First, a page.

|Our china cabinet before refinishing.|
About 10 days ago I mentioned we were finishing up the dining room makeover and had moved on to the kitchen set in our breakfast nook. In the breakfast nook we are using a combination of color-washing and chalk paint to redo our 1970s trestle table and benches, 1940s china cabinet, and modern chairs. Despite a few setbacks, we have finished one bench and the china cabinet. I also sewed a window valance and set up the dining room this week.
|One bench is refinished.|
I'm glad I was able to finish something because I am not feeling well. I'm not sure what's wrong, but I think I caught what my grandmother called "A cold in your neck". Apparently there's some scientific basis for this old wives' tale. Many years ago in college I caught pneumonia. I was sick for a very long time. Then, only a week or two after I recovered I got what my mother calls a "crick" in my neck. The weather was record cold for the area one morning, like 17 degrees, and I went outside to walk to class when a blast of cold air hit my neck and it seized up so completely I couldn't straighten my neck. I had to go back to the doctor, who told me the pneumonia virus had migrated into my muscle. I spent another week in bed and ended up missing so much school it delayed my graduation until the next year. It would have only been a semester, but I decided to add a second major in the meantime, so it took an extra year. Ever since then my neck will seize up again every so often, usually when I haven't been taking good care of myself by getting enough sleep.
Nearly a month ago we were up in the mountains for our son's band competition and cold wind was blowing on my neck making it feel like it might seize up. It didn't but it has been getting progressively stiffer and now I also have a headache in the back of my head that won't go away, earaches in both ears, runny nose and sneezing, sore throat, and upset stomach. I keep checking to make sure I can touch my chin to my chest, the way my mother used to test us for meningitis. I'm also just really drained. I only ran a little bit last week because I was just too tired. So, I'm proud to have gotten some work done. If I don't feel better soon I guess I'll have to try and find a new doctor around here to visit.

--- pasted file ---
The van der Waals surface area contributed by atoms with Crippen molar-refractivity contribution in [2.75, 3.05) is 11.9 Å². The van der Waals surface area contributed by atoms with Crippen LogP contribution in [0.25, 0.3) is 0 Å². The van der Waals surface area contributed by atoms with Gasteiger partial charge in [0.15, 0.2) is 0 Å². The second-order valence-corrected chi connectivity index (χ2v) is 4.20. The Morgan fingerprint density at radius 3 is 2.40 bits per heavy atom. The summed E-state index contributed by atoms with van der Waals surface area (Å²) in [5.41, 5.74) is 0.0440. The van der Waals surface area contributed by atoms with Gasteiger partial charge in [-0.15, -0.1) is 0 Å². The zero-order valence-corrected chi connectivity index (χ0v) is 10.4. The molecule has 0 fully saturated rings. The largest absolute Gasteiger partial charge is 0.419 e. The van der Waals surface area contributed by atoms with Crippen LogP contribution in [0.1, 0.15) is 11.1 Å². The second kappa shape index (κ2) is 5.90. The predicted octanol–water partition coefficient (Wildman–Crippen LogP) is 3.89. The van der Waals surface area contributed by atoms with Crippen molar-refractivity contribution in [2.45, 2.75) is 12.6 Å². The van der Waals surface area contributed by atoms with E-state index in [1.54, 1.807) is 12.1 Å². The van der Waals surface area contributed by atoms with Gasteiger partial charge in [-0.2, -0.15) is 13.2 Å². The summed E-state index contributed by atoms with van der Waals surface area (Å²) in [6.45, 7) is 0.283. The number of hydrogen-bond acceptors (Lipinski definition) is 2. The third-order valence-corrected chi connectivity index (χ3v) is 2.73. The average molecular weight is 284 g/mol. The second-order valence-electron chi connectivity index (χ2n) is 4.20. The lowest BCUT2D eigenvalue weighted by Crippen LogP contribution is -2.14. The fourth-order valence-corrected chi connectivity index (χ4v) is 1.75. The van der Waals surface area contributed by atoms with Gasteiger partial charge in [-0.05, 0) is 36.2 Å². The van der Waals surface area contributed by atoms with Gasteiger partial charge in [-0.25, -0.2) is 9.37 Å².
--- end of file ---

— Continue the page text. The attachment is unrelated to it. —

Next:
|The refinished bench in blue looks more up to date.|
So, in my Every New Beginning post I showed you how to color wash wood as I did on one of the benches. The bench is finished now, and I think it looks very nice. When you compare it to the rest of the set you can see it looks much more up-to-date, not surprising, since the last time we refinished the kitchen set was in 2002!
|The tape adhesive stuck to the drawer, and the sanding block Jerry used to remove it.|
After the bench we moved on to the china cabinet. This cabinet, from the 1930s or 40s, belonged to Jerry's grandmother. In 1987 Jerry's parents moved with the cabinet. They stabilized the glass door and drawer with packing tape during the move. Unfortunately, after they arrived they just stuck the cabinet in an outdoor shed with the tape still on it. In 1997 they gave the cabinet to us, still with its packing tape attached. We tried to remove it, but the adhesive was stuck fast and hardened. Over the years I tried sanding, scraping, chemical removers like stripper, paint thinner, Goof Off, Goo Gone, scratching with razor blades, steel wool, all to no avail. I suggested painting the cabinet but Jerry didn't want to. So, for 16 years I've lived with the yucky tape mark on the front of the wood. Now, however, Jerry finally agreed to paint the cabinet. To say I'm happy about that is the understatement of the year!